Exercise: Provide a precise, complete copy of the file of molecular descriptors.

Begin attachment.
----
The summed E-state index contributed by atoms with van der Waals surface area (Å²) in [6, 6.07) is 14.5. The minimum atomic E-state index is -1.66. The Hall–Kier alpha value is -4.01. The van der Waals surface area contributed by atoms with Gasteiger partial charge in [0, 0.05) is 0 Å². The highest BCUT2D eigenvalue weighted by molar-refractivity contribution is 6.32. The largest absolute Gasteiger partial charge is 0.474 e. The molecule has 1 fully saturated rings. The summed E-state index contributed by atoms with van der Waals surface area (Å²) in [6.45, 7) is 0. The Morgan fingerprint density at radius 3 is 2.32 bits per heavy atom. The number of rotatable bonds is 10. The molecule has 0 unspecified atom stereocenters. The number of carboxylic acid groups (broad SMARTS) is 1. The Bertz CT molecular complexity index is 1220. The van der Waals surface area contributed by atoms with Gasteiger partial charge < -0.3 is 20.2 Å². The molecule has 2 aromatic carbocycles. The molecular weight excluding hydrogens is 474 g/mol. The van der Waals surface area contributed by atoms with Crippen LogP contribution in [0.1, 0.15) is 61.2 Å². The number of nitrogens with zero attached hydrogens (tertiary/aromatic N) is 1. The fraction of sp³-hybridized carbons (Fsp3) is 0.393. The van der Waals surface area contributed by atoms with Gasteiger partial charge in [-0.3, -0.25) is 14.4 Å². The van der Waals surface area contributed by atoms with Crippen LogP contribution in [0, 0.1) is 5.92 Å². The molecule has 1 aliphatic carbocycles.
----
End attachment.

The summed E-state index contributed by atoms with van der Waals surface area (Å²) in [6, 6.07) is 14.5. The minimum atomic E-state index is -1.66. The Hall–Kier alpha value is -4.01. The van der Waals surface area contributed by atoms with Gasteiger partial charge in [0, 0.05) is 0 Å². The highest BCUT2D eigenvalue weighted by molar-refractivity contribution is 6.32. The largest absolute Gasteiger partial charge is 0.474 e. The molecule has 1 fully saturated rings. The summed E-state index contributed by atoms with van der Waals surface area (Å²) in [6.45, 7) is 0. The Morgan fingerprint density at radius 3 is 2.32 bits per heavy atom. The number of rotatable bonds is 10. The molecule has 0 unspecified atom stereocenters. The number of carboxylic acid groups (broad SMARTS) is 1. The Bertz CT molecular complexity index is 1220. The van der Waals surface area contributed by atoms with Gasteiger partial charge < -0.3 is 20.2 Å². The molecule has 2 aromatic carbocycles. The molecular weight excluding hydrogens is 474 g/mol. The van der Waals surface area contributed by atoms with Crippen LogP contribution in [0.1, 0.15) is 61.2 Å². The number of nitrogens with zero attached hydrogens (tertiary/aromatic N) is 1. The fraction of sp³-hybridized carbons (Fsp3) is 0.393. The van der Waals surface area contributed by atoms with Gasteiger partial charge in [-0.3, -0.25) is 14.4 Å². The van der Waals surface area contributed by atoms with Crippen LogP contribution in [0, 0.1) is 5.92 Å². The molecule has 1 aliphatic carbocycles.